I grew up in Omaha, Nebraska in a mixed heritage family. My father is Mexican-American, and my mother is German-American. I have three brothers and one sister, all younger than me. There were few Hispanic students in my elementary and high schools, so my exposure to Latino culture came primarily from my father and my grandmother.
Growing up, I did not feel as though I had any large obstacles to overcome. I did well in school and my family environment was always supportive. The difficulty I did experience was financial. My parents couldn’t afford my Catholic high school and college education, so I had to work to pay for my tuition. This experience taught me how to manage my time between working and going to school. I valued and appreciated my education even more because I had paid for it.
Originally I wanted to be a veterinarian; but it was my eighth grade science teacher, Ms. Bruckner, whose enthusiasm for science motivated me to pursue meteorology as my field. In Nebraska, severe storms occur frequently each year. I particularly remember a tornado that occurred on May 6, 1975 near our house in Omaha, Nebraska. That tornado, the costliest tornado in United States history, caused over one billion dollars of damage to our city. This display of the awesome power of nature also increased my interest in weather.
I knew that I wanted a Ph.D. even before I started college. One of the reasons I went to graduate school was to increase my opportunity to get a job doing exciting meteorological research. More importantly, I wanted to learn as much as possible to become a successful scientist. I did well in my undergraduate years of college at the University of Nebraska at Omaha (UNO), and later at the Metropolitan State College of Denver, although working while I attended school in order to support my education was hard. I pursued my graduate degree at Georgia Institute of Technology in Atlanta. The transition from a four-year college to a large research university was difficult for me. There were times that it was so tough I actually considered leaving school. However, the values I learned from both of my parents, and the continued support I received from my family and friends, carried me through the difficult times, enabling me to be persistent and complete my Ph.D. when I was 28 years old.
Currently I am a research meteorologist for the University of Oklahoma and the National Severe Storms Laboratory. My main responsibility is to study hazardous weather. More specifically, I study ice storms, storms during which falling rain freezes as it hits the ground causing a dangerous accumulation of ice. Some of you may have hit these patches of ice on the road and know how dangerous they can be.
I have compiled national statistics on where and when freezing rain occurs to help meteorologists predict these storms accurately. However, statistics won’t tell us why an ice storm occurred. From the results of a previous study, I found that freezing rain occurs less often along the western shores of the Great Lakes than at locations farther away from the lakes. Because of the complexity of weather, meteorologists create computer models to help understand the physical processes that occur during a particular phenomenon. However, due to the atmosphere’s complexity and limited computational resources, these computer models ignore certain aspects of the problem, and may over-emphasize other aspects. Nonetheless, the computer simulations provide us with key information. Using data from computer model simulations, coupled with a knowledge of how scientists believe the atmosphere behaves, I hope to explain why freezing rain does not always occur near the western shores of the Great Lakes. When I believe I understand why this occurs, I will publish my results in a scientific journal, such as Weather and Forecasting, making my results available to the scientific community and the general public. It is my hope that my research eventually helps to minimize the death toll and destruction of property from winter weather events.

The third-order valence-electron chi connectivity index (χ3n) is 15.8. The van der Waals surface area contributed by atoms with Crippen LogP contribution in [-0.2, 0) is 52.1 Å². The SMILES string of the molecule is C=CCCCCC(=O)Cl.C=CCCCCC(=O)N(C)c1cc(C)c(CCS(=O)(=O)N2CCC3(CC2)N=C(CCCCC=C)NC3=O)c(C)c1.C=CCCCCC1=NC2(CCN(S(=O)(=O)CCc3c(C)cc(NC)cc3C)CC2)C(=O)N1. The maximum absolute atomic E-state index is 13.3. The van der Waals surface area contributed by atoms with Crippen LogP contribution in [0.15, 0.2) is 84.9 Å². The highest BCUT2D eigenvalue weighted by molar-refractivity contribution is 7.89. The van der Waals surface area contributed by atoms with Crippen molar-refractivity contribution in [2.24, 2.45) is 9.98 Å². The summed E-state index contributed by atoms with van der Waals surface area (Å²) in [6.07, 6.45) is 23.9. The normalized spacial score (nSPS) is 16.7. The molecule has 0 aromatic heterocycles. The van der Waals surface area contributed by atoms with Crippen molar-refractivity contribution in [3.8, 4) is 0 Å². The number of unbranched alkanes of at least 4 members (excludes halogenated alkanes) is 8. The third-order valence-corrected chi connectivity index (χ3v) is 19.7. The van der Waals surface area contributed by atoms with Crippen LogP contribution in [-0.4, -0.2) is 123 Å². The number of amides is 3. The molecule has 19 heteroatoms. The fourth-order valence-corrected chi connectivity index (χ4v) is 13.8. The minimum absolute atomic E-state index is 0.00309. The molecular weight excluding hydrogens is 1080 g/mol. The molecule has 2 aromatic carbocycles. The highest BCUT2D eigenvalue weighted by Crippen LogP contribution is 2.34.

In order to be a scientist a lot of time and money is invested in earning the necessary university degrees. It is important to truly love what you’re doing. Explore your options. If you are in high school or college, many opportunities exist that allow you to explore if a career in science is for you. For example, there are science camps for high school students and internships for college students. Take advantage of these opportunities if you can. Become better educated about your career choices, and don’t be afraid to rely on others to help you achieve your goals. Know that school and life can be difficult at different times. By being confident and persistent you can get through many things. Keep mindful of your goals and believe in yourself. These things will help you get through those tough times.